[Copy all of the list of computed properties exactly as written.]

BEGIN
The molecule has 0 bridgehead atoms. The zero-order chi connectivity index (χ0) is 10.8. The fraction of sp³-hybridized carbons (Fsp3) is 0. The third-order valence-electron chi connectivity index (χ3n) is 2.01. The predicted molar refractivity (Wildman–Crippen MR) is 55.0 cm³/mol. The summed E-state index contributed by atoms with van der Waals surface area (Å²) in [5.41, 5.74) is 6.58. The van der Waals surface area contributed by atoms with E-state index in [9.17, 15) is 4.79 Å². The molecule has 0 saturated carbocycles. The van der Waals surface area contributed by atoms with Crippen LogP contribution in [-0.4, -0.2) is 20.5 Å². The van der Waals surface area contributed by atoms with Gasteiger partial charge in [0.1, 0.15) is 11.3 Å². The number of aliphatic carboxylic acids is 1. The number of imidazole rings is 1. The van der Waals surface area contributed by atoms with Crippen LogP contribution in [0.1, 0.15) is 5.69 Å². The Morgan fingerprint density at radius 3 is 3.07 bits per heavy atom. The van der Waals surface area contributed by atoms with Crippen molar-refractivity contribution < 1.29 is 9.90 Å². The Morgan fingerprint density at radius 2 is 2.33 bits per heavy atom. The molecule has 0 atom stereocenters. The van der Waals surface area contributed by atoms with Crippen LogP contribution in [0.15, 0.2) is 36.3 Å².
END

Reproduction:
The molecule has 0 bridgehead atoms. The zero-order chi connectivity index (χ0) is 10.8. The fraction of sp³-hybridized carbons (Fsp3) is 0. The third-order valence-electron chi connectivity index (χ3n) is 2.01. The predicted molar refractivity (Wildman–Crippen MR) is 55.0 cm³/mol. The summed E-state index contributed by atoms with van der Waals surface area (Å²) in [5.41, 5.74) is 6.58. The van der Waals surface area contributed by atoms with E-state index in [9.17, 15) is 4.79 Å². The molecule has 0 saturated carbocycles. The van der Waals surface area contributed by atoms with Crippen LogP contribution in [-0.4, -0.2) is 20.5 Å². The van der Waals surface area contributed by atoms with Gasteiger partial charge in [0.1, 0.15) is 11.3 Å². The number of aliphatic carboxylic acids is 1. The number of imidazole rings is 1. The van der Waals surface area contributed by atoms with Crippen LogP contribution in [0.1, 0.15) is 5.69 Å². The Morgan fingerprint density at radius 3 is 3.07 bits per heavy atom. The van der Waals surface area contributed by atoms with Crippen molar-refractivity contribution < 1.29 is 9.90 Å². The Morgan fingerprint density at radius 2 is 2.33 bits per heavy atom. The molecule has 0 atom stereocenters. The van der Waals surface area contributed by atoms with Crippen LogP contribution in [0.15, 0.2) is 36.3 Å².